Thursday, July 18, 2024

NZ won’t rush COVID vaccine

New Zealand’s COVID-19 recovery minister says the government will not rush its vaccination rollout after news that Australia had brought its start date forward.

Minister Chris Hipkins said the aim was to begin vaccinating frontline workers from April this year in what will be the country’s largest ever immunisation campaign.

Speaking to RNZ’s Morning Report, Hipkins said he was confident a portion of the vaccines would arrive by the end of March.

“We’re expecting the vaccination campaign overall to take most of the year, it’s obviously a huge undertaking – we’re talking about vaccinating 5 million people,” Mr Hipkins said.

“That’s never been done in New Zealand before, in the scale and in the timeframe we’re talking about.”

The government has ordered over 23 million doses from four different suppliers, including the Pfizer/BioNTech and AstraZeneca vaccines.

The Minister said Australia was being more optimistic about when exactly the vaccines will be ready after Prime Minister Scott Morrison brought the rollout date forward to February.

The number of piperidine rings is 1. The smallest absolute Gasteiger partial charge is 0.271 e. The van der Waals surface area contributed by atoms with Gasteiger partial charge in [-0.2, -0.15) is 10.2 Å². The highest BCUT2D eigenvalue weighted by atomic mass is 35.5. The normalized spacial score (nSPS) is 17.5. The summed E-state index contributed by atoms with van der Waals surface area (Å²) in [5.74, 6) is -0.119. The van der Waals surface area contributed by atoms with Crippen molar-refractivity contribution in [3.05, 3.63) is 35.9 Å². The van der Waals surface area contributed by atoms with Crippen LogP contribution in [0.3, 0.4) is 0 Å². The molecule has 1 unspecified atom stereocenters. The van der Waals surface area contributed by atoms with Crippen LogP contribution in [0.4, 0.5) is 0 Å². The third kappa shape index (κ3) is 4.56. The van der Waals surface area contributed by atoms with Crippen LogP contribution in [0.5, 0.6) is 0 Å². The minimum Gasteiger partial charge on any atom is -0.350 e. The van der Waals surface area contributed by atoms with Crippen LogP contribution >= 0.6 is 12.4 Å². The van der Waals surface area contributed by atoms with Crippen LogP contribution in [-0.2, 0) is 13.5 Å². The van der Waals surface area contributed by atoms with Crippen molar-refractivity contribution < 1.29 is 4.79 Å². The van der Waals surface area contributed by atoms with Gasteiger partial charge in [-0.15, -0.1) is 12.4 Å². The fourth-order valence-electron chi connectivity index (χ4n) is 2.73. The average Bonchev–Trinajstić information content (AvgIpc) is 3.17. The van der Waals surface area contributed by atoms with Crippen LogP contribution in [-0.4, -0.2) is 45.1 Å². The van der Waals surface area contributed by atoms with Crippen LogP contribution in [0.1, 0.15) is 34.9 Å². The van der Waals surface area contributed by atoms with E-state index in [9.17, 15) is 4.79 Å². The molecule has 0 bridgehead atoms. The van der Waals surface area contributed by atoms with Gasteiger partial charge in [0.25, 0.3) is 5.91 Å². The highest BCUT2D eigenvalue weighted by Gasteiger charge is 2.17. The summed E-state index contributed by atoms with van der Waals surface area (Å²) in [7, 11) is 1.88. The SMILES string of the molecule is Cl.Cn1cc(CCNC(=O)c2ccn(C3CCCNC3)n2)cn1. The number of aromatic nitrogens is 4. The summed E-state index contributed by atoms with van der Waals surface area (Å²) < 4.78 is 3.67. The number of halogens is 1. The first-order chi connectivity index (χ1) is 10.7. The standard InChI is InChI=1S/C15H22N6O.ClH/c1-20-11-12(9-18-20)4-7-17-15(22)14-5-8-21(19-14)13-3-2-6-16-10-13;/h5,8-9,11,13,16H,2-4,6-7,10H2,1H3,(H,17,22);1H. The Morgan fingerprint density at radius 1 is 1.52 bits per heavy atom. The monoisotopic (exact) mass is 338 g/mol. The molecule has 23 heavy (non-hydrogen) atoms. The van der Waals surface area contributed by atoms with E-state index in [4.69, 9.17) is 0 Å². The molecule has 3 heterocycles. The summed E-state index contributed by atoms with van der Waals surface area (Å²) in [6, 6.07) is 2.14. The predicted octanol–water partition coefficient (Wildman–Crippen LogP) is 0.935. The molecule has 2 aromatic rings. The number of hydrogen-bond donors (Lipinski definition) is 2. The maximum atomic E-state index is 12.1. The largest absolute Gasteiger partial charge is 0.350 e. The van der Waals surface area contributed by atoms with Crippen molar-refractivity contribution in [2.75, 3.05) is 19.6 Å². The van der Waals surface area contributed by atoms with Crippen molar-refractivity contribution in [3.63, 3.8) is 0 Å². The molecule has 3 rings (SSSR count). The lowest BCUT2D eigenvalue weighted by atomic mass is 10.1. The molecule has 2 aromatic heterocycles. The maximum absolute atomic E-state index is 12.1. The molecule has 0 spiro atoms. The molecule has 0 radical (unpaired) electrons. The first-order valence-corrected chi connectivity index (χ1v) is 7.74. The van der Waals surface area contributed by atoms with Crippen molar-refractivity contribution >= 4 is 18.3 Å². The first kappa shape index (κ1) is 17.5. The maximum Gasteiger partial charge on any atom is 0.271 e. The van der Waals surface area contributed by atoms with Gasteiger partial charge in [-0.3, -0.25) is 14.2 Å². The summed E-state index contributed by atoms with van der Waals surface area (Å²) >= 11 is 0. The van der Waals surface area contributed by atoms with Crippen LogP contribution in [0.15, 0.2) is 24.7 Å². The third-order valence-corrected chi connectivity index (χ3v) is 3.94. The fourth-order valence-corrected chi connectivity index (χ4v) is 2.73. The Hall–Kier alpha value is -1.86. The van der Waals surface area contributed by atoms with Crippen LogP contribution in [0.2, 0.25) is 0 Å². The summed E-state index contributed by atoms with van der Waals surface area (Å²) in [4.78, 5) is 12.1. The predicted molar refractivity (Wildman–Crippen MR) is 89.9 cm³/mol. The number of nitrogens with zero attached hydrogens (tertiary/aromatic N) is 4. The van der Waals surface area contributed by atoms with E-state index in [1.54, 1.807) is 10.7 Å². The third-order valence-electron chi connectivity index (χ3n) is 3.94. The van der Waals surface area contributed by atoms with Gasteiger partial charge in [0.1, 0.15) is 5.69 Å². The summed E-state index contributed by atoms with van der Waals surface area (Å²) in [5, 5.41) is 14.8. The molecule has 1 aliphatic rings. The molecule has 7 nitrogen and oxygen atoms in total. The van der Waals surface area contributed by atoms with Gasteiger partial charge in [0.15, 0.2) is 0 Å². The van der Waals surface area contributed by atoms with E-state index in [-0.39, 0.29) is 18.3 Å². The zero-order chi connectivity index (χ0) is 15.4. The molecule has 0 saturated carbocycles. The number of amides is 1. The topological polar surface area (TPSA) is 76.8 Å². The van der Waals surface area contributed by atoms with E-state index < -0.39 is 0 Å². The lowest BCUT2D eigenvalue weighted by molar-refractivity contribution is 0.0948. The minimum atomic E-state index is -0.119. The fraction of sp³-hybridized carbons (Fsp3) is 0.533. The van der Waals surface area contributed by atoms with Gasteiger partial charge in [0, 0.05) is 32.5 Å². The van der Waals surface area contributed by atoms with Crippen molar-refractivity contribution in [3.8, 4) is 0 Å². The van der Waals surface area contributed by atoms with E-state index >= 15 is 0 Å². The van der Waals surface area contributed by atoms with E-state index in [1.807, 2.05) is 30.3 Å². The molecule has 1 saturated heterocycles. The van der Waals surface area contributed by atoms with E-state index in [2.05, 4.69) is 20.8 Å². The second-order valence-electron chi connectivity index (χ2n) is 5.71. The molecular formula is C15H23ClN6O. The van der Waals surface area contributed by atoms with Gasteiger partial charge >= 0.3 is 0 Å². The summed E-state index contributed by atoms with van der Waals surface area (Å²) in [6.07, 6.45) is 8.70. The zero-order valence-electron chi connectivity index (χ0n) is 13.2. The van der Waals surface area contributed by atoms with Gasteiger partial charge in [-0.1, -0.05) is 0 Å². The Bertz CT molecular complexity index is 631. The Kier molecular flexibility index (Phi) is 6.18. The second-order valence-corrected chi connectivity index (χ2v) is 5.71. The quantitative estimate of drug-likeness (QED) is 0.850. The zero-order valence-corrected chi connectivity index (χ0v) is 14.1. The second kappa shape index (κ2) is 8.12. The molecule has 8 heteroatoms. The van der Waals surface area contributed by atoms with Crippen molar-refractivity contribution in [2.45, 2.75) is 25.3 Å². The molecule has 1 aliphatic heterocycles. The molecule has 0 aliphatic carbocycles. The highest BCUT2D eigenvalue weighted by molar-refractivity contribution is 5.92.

He said New Zealand’s vaccination programme will prioritise border workers, frontline staff and the elderly.

He acknowledged that some of the country’s communities will be harder to reach and said the government is working hard on strategies to overcome those hurdles.

Earlier this month, the National iwi chairs forum put forward six recommendations to the government to safeguard at risk communities.

The forum’s Pandemic Response Group co-chair, Mike Smith, said the government’s rollout strategy did not go far enough to protect those who are most at risk from COVID-19.

“Kaumātua, kōroua, kuia and other Māori aged over 50 are potentially at risk of Covid-19 and have not been identified as one of the high risk groups and we haven’t seen any evidence in the vaccination strategy that they’re included as an at risk group,” he said.

“The government should be entering discussions with Māori to bring the vaccination strategy into line with their obligations to safeguard us.”

Their recommendations included capping the number of arrivals from overseas, halting plans to create quarantine-free travel bubbles and introducing pre-flight testing – something the government has now implemented.

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